File Photo – Illinois Gov. J.B. Pritzker | Photo: Illinois Information Service

Illinois Gov. JB Pritzker has signed a 300-plus page amendment updating the SAFE-T Act after the changes were passed by the Illinois House and Senate last week.

The amendment to the SAFE-T Act filed last week includes language to allow denial of pretrial release for a slew of serious crimes, ranging from murder to kidnapping and more.

The bill to amend the SAFE-T Act passed both the state Senate and House Thursday and was sent to Pritzker to sign into law. He signed the bill on Tuesday.

The bill — House Bill 1095 — addresses “misinformation” related to the SAFE-T Act, according to the governor’s office.

“I’m pleased that the General Assembly has passed clarifications that uphold the principle we fought to protect: to bring an end to a system where wealthy violent offenders can buy their way out of jail, while less fortunate nonviolent offenders wait in jail for trial,” Pritzker said.

“Advocates and lawmakers came together and put in hours of work to strengthen and clarify this law, uphold our commitment to equity, and keep people safe,” he said.

Dozens of state’s attorneys and sheriffs filed lawsuits challenging the SAFE-T Act, saying it was unconstitutional and endangered communities across the state because of its cashless bail provision.

Amendment sponsor state Sen. Robert Peters, D-Chicago, said the updates make it clear that people who are a threat to the public can be held in jail pending trial.

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“I know I’ll say this is my version of the Voting Rights Act, this is my version of Obamacare, this is what I did in Springfield to change the fortunes for thousands of working class Illinoisans,” Peters said during floor debate on the final day of session this calendar year.

State Sen. Jason Barickman, R-Bloomington, criticized the measure as a sign the original bill was rushed to passage in early 2021.

“There are substantive changes that are being made because of the harm, putting the public at risk, as a result of the SAFE-T Act in the first place,” Barickman said during the debate.

Illinois State Senator Chapin Rose, R-Mahomet, debates amendments to the SAFE-T Act’s no cash bail law on Thursday. | Photo: ILGA

“So governor, why did you sign the law putting the public at risk in the first place,” Barickman said.

Pritzker signed the controversial SAFE-T Act into law early last year.

Barickman also said the measure does not clearly define burglary as detainable. Peters said burglary is a detainable offense in the bill.

“Burglary is a detainable offense,” Peters said. “There’s a provision included to try to not capture low level versions that trip up the homeless and mentally ill.”

A Senate Democrats’ analysis of the amendment says among updated language, the measure includes a standard of dangerousness that requires prosecutors to show that an individual poses “a real and present threat to any person or persons or the community” to be held pretrial.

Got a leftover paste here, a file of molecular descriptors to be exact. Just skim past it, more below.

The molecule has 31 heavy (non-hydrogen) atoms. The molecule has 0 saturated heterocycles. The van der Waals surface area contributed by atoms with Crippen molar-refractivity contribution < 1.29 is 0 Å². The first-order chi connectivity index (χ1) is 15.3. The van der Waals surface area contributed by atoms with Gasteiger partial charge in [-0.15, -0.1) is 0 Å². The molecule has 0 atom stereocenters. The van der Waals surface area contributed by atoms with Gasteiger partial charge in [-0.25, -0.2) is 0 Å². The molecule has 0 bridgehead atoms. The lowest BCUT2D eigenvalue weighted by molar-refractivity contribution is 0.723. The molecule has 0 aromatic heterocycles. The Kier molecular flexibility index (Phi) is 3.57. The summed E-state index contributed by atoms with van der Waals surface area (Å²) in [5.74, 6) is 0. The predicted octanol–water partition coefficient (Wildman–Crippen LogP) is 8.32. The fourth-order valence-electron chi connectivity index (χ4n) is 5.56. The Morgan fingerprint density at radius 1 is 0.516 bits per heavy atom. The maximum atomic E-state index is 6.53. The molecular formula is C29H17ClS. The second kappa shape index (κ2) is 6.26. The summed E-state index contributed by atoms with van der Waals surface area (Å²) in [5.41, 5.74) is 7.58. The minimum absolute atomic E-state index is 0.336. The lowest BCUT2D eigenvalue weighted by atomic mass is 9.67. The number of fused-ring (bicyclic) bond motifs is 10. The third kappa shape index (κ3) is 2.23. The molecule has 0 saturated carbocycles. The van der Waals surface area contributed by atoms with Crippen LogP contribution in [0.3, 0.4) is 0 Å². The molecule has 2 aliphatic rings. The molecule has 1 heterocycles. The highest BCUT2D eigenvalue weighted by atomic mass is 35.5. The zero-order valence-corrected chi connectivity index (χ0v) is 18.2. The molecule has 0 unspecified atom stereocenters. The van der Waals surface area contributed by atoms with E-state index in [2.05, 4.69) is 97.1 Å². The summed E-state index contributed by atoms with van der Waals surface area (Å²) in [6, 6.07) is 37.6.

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Those currently detained can request to have the new system apply to their situation starting January 1 with courts applying a tiered system for granting such hearings, the analysis says.

The measure also amends the law to allow police to detain or arrest someone for trespassing.

Republican analysis suggests such arrests or detention can happen “only if law enforcement reasonably believes there is a threat to the community or any person, a custodial arrest is necessary because the criminal activity persists after the issuance of the citation, or the accused has an obvious medical or mental health issue.”

The measure also clarifies that judges can issue arrest warrants or a summons when someone misses their court date.

Lawmakers also made changes to clarify what “willful flight” means in order to stress that the intent is to detain individuals who are actively avoiding prosecution, not someone “who failed to appear in court because, for example, they missed their bus.”

The original version of the SAFE-T Act replaced arrest warrants for those charged with crimes who fail to appear in court with orders to show cause.

The law states “a failure to appear shall not be recorded until the Defendant fails to appear at the hearing to show cause,” or a second scheduled hearing after the defendant misses the first hearing.

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Republican analysis says the willful flight definition for “isolated instances of nonappearance in court alone are still not considered evidence of the risk of willful flight. It has to be re-occurrence and patterns of intentional conduct to evade prosecution.”

State Sen. Chapin Rose, R-Mahomet, said he expects dozens of state’s attorneys and sheriffs to continue their consolidated lawsuit against the law’s implementation, which is scheduled to be heard this week in Kankakee County.

“They’re pressing on with their court case, you know why? Because they know that everything is not fine,” Rose said during the debate. “They know that the people of Illinois’ personal safety, the safety of their family is at risk.”

Illinois Lt. Governor Juliana Stratton said the SAFE-T Act will help “right the wrongs of policies that have disproportionately harmed low-income, marginalized communities while helping to keep Illinoisans safe.”

“I commend members of the General Assembly for coming together to make these changes and provide us a clear path to ensure both accountability and justice. We must stop criminalizing poverty, and that is our goal as we end cash bail in Illinois and uphold human rights for all in our legal system,” Stratton said after Pritzker signed the changes into law Tuesday.

Lake and McHenry County Scanner and The Center Square both contributed to this report.